“I am disappointed that the NAO were not able to produce an agreed report. We inherited a massive Defence deficit which included a carrier project that was already £1.6BN over budget. The Strategic Defence and Security Review put this programme back on track and delivered £3.4BN of overall savings to Carrier Strike. The NAO has noted that our decision to build the second new aircraft carrier makes financial sense, supports UK industry and the significant cost and capability advantages of the aircraft we now plan to fly from it.

“Converting one of the Queen Elizabeth Class aircraft carriers to operate the more capable and cost-effective Carrier Variant of the Joint Strike Fighter fast jet will maximise our military capability and enhance interoperability with our allies. Operating the more cost effective Carrier Variant fast jet will also over the longer-term offset the conversion costs. In the meantime we have rightly assessed that we can rely on our extensive basing and over-flight rights as we are doing to great effect in Libya.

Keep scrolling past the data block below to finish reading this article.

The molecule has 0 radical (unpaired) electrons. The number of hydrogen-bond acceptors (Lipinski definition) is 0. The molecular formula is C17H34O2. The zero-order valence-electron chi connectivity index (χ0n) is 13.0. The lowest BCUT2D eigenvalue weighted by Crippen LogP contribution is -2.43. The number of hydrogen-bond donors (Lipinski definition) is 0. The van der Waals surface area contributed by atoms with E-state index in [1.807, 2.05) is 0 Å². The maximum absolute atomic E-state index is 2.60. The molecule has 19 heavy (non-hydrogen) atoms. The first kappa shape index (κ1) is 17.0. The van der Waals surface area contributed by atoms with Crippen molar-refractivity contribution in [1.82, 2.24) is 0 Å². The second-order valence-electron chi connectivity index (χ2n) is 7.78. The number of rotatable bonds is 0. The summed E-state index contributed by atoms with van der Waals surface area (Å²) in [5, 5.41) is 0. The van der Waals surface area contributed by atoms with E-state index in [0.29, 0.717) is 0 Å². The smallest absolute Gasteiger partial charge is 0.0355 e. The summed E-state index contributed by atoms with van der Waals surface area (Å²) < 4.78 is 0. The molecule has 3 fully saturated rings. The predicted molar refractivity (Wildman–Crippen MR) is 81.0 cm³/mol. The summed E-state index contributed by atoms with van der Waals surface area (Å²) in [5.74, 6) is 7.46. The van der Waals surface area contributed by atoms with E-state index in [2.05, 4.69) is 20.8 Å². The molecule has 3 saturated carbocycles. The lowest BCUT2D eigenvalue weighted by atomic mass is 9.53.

“In addition to the new carrier capability operating the fifth-generation Joint Strike Fighter, our vision for Future Force 2020 includes a Royal Navy operating seven new Astute class submarines, the new Type-26 Global Combat Ship and Type-45 destroyers.”

The Ministry of Defence’s Permanent Under Secretary, Ursula Brennan, said:

“I am concerned that the NAO have taken the unusual step of publishing this report without agreeing the final text with me, as Accounting Officer, as required by their own guidance.”

The full NAO report can be found at pdf.